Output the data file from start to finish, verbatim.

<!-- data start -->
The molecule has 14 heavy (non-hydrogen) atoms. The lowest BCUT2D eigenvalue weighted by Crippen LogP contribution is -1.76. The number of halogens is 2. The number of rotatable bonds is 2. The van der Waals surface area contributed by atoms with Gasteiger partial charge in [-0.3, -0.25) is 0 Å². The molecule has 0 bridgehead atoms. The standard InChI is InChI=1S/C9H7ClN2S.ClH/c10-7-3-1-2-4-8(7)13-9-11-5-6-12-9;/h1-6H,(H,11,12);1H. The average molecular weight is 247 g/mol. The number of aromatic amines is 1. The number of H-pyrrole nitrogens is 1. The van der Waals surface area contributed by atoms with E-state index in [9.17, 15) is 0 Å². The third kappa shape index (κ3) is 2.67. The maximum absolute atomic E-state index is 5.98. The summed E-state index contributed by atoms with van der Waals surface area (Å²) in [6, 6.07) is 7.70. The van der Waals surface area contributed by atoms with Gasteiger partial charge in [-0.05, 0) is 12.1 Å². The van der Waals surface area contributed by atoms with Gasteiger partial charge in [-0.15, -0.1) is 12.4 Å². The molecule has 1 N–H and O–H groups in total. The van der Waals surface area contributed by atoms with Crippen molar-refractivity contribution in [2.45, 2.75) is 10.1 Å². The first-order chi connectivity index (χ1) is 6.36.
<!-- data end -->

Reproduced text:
The molecule has 14 heavy (non-hydrogen) atoms. The lowest BCUT2D eigenvalue weighted by Crippen LogP contribution is -1.76. The number of halogens is 2. The number of rotatable bonds is 2. The van der Waals surface area contributed by atoms with Gasteiger partial charge in [-0.3, -0.25) is 0 Å². The molecule has 0 bridgehead atoms. The standard InChI is InChI=1S/C9H7ClN2S.ClH/c10-7-3-1-2-4-8(7)13-9-11-5-6-12-9;/h1-6H,(H,11,12);1H. The average molecular weight is 247 g/mol. The number of aromatic amines is 1. The number of H-pyrrole nitrogens is 1. The van der Waals surface area contributed by atoms with E-state index in [9.17, 15) is 0 Å². The third kappa shape index (κ3) is 2.67. The maximum absolute atomic E-state index is 5.98. The summed E-state index contributed by atoms with van der Waals surface area (Å²) in [6, 6.07) is 7.70. The van der Waals surface area contributed by atoms with Gasteiger partial charge in [-0.05, 0) is 12.1 Å². The van der Waals surface area contributed by atoms with Gasteiger partial charge in [-0.15, -0.1) is 12.4 Å². The molecule has 1 N–H and O–H groups in total. The van der Waals surface area contributed by atoms with Crippen molar-refractivity contribution in [2.45, 2.75) is 10.1 Å². The first-order chi connectivity index (χ1) is 6.36.